10 80s Electronic Games That Were Awesome!


7. Astro Wars


Astro Wars was an electronic table top game made in Great Britain in 1981 by Grandstand under licence from Epoch Co., who sold the game in Japan under the title Super Galaxian.  There were two versions of Astro Wars – an earlier version had the Astro Wars motif printed in red and a later version printed in white.

The Astro Wars game runs on six volts DC and can be powered by four ‘C’ type batteries or alternatively via a low voltage mains adapter (not supplied with the game). As the display is based on VFD technology, it allows bright, multicoloured in-game elements to be rendered but at the cost of a relatively small screen size. The VFD display is manufactured with the pre-formed, immutable in-game objects effectively fixed in place onto a dark background. Each element can be individually lit or unlit during play, giving the illusion of animation and movement. In-game objects cannot touch or superimpose on one another. The screen was slightly magnified to improve gameplay.

8. Galaxy Invader 1000


Space Invaders is considered one of the most influential video games of all time. It helped expand the video game industry from a novelty to a global industry, and ushered in the golden age of arcade video games. It was the inspiration for numerous video games and game designers across different genres, and has been ported and re-released in various forms. The 1980 Atari VCS version quadrupled sales of the VCS, thereby becoming the first killer app for video game consoles. More broadly, the pixelated enemy alien has become a pop culture icon, often representing video games as a whole.


9. Merlin


Merlin has the form of a rectangular device about eight inches long and three inches wide. The play area of the game consists of a matrix of 11 buttons; each button contains a red LED. The array is encased in a red plastic housing, bearing a slight resemblance to an overgrown touch-tone telephone. Four game-selection and control buttons are also placed at the bottom of the unit; a speaker takes up the top section. Supporting electronics (including a simple microprocessor) are contained within the shell of the game. Parker Brothers later released Master Merlin with more games, and the rarer Split Second, where all games involve time with a more advanced display, having line segments around the dots. Both of these share the same general case shape, and came out a few years after Merlin.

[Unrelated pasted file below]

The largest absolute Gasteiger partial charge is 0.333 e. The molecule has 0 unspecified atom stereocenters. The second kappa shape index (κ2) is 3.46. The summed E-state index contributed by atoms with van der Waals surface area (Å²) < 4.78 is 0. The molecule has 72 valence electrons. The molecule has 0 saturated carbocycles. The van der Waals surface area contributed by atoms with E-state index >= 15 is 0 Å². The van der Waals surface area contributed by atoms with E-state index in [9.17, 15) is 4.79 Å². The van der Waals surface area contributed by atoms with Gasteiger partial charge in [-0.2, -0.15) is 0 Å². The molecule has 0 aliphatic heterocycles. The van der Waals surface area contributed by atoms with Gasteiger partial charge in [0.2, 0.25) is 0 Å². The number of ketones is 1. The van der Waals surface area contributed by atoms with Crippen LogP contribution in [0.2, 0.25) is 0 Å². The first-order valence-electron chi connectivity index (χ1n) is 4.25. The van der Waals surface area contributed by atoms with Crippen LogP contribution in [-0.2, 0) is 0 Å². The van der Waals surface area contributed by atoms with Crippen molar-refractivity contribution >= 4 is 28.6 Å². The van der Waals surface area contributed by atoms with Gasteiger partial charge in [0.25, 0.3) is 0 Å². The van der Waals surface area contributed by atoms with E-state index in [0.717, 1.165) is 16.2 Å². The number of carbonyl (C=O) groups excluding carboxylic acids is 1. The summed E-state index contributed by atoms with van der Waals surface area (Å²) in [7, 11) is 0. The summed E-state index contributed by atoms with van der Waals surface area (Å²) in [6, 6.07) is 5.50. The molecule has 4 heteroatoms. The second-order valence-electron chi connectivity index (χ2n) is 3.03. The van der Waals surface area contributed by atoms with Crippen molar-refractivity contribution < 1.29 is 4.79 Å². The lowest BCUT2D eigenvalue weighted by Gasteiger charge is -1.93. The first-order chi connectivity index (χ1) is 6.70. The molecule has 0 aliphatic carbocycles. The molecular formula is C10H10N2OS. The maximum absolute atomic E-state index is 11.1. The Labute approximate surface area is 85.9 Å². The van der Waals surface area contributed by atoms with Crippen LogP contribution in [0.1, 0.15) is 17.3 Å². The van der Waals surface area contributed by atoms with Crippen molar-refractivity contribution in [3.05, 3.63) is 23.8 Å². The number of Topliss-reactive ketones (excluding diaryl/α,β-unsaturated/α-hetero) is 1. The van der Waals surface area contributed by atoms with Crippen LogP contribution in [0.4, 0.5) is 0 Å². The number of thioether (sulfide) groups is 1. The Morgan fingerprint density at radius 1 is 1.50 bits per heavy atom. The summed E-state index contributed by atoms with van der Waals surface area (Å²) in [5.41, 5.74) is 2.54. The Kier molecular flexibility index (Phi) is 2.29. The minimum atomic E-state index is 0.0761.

Merlin’s simple array of buttons and lights supported play of six different games, some of which could be played against the computer or against another person. The games that can be selected are:

Tic tac toe
Music machine
Echo, a game similar to Simon
Blackjack 13
Magic square, a pattern game similar to Lights Out
Mindbender, a game similar to Mastermind

10. Turnin’ Turbo – 80s electronic games

80s electronic games

Takara-Tomy has manufactured a broad range of products based on its own properties which include, from the Tomy side: Tomica, Plarail, Zoids, Idaten Jump, Nohohon Zoku and Tomy branded baby care products, and, from the Takara side: Space Pets, Choro-Q (also known as Penny Racers), Transformers, B-Daman, Koeda-chan (also known as Treena) and Microman. The merged Takara-Tomy also produces and/or sells a wide variety of toy and game brands under license, such as Thomas & Friends, Disney, Pokémon, Naruto, The Game of Life (also known as Jinsei Game), Rockman (a.k.a. Megaman), Mermaid Melody Pichi Pichi Pitch, Kirarin Revolution, Sugarbunnies, and Animal Crossing. Tomy’s rights to these licenses vary by region. One of the first examples of product synergy for the merged company was the combining of Takara’s Jinsei Game (Game of Life) license and Tomy’s Pokémon license to produce a Pokémon Jinsei Game.


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